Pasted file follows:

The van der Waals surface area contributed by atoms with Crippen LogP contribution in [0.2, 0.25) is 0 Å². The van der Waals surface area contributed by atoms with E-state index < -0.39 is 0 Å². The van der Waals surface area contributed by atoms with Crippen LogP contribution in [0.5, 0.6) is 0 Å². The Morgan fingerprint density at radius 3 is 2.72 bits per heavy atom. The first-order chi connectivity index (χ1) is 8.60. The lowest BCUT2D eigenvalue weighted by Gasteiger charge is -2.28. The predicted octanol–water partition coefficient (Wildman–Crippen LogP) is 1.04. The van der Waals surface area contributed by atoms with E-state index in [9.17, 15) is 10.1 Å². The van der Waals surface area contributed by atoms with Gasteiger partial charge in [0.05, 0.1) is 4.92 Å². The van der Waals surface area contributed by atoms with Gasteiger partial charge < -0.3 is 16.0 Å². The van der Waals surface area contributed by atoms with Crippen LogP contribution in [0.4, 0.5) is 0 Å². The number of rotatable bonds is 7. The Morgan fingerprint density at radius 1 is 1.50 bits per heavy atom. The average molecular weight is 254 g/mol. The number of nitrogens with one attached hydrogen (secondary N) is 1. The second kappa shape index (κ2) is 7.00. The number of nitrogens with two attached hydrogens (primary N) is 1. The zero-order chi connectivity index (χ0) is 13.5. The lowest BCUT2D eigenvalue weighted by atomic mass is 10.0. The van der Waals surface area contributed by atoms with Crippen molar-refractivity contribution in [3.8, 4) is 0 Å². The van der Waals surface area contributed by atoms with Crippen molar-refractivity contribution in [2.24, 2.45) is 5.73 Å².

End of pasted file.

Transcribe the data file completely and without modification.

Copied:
The van der Waals surface area contributed by atoms with Crippen LogP contribution in [0.2, 0.25) is 0 Å². The van der Waals surface area contributed by atoms with E-state index < -0.39 is 0 Å². The van der Waals surface area contributed by atoms with Crippen LogP contribution in [0.5, 0.6) is 0 Å². The Morgan fingerprint density at radius 3 is 2.72 bits per heavy atom. The first-order chi connectivity index (χ1) is 8.60. The lowest BCUT2D eigenvalue weighted by Gasteiger charge is -2.28. The predicted octanol–water partition coefficient (Wildman–Crippen LogP) is 1.04. The van der Waals surface area contributed by atoms with E-state index in [9.17, 15) is 10.1 Å². The van der Waals surface area contributed by atoms with Gasteiger partial charge in [0.05, 0.1) is 4.92 Å². The van der Waals surface area contributed by atoms with Gasteiger partial charge < -0.3 is 16.0 Å². The van der Waals surface area contributed by atoms with Crippen LogP contribution in [0.4, 0.5) is 0 Å². The number of rotatable bonds is 7. The Morgan fingerprint density at radius 1 is 1.50 bits per heavy atom. The average molecular weight is 254 g/mol. The number of nitrogens with one attached hydrogen (secondary N) is 1. The second kappa shape index (κ2) is 7.00. The number of nitrogens with two attached hydrogens (primary N) is 1. The zero-order chi connectivity index (χ0) is 13.5. The lowest BCUT2D eigenvalue weighted by atomic mass is 10.0. The van der Waals surface area contributed by atoms with Crippen molar-refractivity contribution in [3.8, 4) is 0 Å². The van der Waals surface area contributed by atoms with Crippen molar-refractivity contribution in [2.24, 2.45) is 5.73 Å².